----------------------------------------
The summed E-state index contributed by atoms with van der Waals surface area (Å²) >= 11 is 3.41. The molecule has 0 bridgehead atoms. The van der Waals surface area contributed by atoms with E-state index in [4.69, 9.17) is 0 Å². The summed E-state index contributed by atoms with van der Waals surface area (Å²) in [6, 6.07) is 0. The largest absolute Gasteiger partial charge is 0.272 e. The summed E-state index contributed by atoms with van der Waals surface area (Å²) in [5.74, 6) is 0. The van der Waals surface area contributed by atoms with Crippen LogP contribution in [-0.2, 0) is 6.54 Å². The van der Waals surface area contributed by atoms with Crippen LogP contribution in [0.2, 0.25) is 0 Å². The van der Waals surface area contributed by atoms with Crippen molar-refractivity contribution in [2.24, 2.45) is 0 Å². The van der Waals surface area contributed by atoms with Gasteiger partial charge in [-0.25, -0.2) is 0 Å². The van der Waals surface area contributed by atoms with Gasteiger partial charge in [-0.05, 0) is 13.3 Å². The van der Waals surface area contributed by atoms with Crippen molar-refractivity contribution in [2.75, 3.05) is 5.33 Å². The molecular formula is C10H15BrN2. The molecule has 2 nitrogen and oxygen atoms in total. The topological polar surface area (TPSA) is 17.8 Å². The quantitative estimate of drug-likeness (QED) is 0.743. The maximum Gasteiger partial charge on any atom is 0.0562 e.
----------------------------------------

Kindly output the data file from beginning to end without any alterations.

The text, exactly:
The summed E-state index contributed by atoms with van der Waals surface area (Å²) >= 11 is 3.41. The molecule has 0 bridgehead atoms. The van der Waals surface area contributed by atoms with E-state index in [4.69, 9.17) is 0 Å². The summed E-state index contributed by atoms with van der Waals surface area (Å²) in [6, 6.07) is 0. The largest absolute Gasteiger partial charge is 0.272 e. The summed E-state index contributed by atoms with van der Waals surface area (Å²) in [5.74, 6) is 0. The van der Waals surface area contributed by atoms with Crippen LogP contribution in [-0.2, 0) is 6.54 Å². The van der Waals surface area contributed by atoms with Crippen LogP contribution in [0.2, 0.25) is 0 Å². The van der Waals surface area contributed by atoms with Crippen molar-refractivity contribution in [2.24, 2.45) is 0 Å². The van der Waals surface area contributed by atoms with Gasteiger partial charge in [-0.25, -0.2) is 0 Å². The van der Waals surface area contributed by atoms with Gasteiger partial charge in [-0.05, 0) is 13.3 Å². The van der Waals surface area contributed by atoms with Crippen molar-refractivity contribution in [2.75, 3.05) is 5.33 Å². The molecular formula is C10H15BrN2. The molecule has 2 nitrogen and oxygen atoms in total. The topological polar surface area (TPSA) is 17.8 Å². The quantitative estimate of drug-likeness (QED) is 0.743. The maximum Gasteiger partial charge on any atom is 0.0562 e.